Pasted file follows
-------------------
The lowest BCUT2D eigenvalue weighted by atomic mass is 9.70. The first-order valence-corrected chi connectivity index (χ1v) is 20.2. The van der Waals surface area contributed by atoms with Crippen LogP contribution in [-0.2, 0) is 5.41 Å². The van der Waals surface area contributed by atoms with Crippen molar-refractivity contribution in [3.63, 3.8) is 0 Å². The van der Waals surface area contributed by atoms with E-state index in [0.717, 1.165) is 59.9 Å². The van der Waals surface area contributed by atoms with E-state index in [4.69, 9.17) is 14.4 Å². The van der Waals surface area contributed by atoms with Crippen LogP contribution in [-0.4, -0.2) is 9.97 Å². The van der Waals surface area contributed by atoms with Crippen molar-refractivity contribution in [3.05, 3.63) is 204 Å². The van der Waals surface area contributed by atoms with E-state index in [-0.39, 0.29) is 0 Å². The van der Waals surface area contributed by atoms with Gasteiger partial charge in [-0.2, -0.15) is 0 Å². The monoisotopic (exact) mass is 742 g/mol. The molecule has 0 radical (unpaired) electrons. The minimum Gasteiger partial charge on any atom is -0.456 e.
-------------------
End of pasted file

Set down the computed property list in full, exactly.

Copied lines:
The lowest BCUT2D eigenvalue weighted by atomic mass is 9.70. The first-order valence-corrected chi connectivity index (χ1v) is 20.2. The van der Waals surface area contributed by atoms with Crippen LogP contribution in [-0.2, 0) is 5.41 Å². The van der Waals surface area contributed by atoms with Crippen molar-refractivity contribution in [3.63, 3.8) is 0 Å². The van der Waals surface area contributed by atoms with E-state index in [0.717, 1.165) is 59.9 Å². The van der Waals surface area contributed by atoms with E-state index in [4.69, 9.17) is 14.4 Å². The van der Waals surface area contributed by atoms with Crippen LogP contribution in [-0.4, -0.2) is 9.97 Å². The van der Waals surface area contributed by atoms with Crippen molar-refractivity contribution in [3.05, 3.63) is 204 Å². The van der Waals surface area contributed by atoms with E-state index in [-0.39, 0.29) is 0 Å². The van der Waals surface area contributed by atoms with Gasteiger partial charge in [-0.2, -0.15) is 0 Å². The monoisotopic (exact) mass is 742 g/mol. The molecule has 0 radical (unpaired) electrons. The minimum Gasteiger partial charge on any atom is -0.456 e.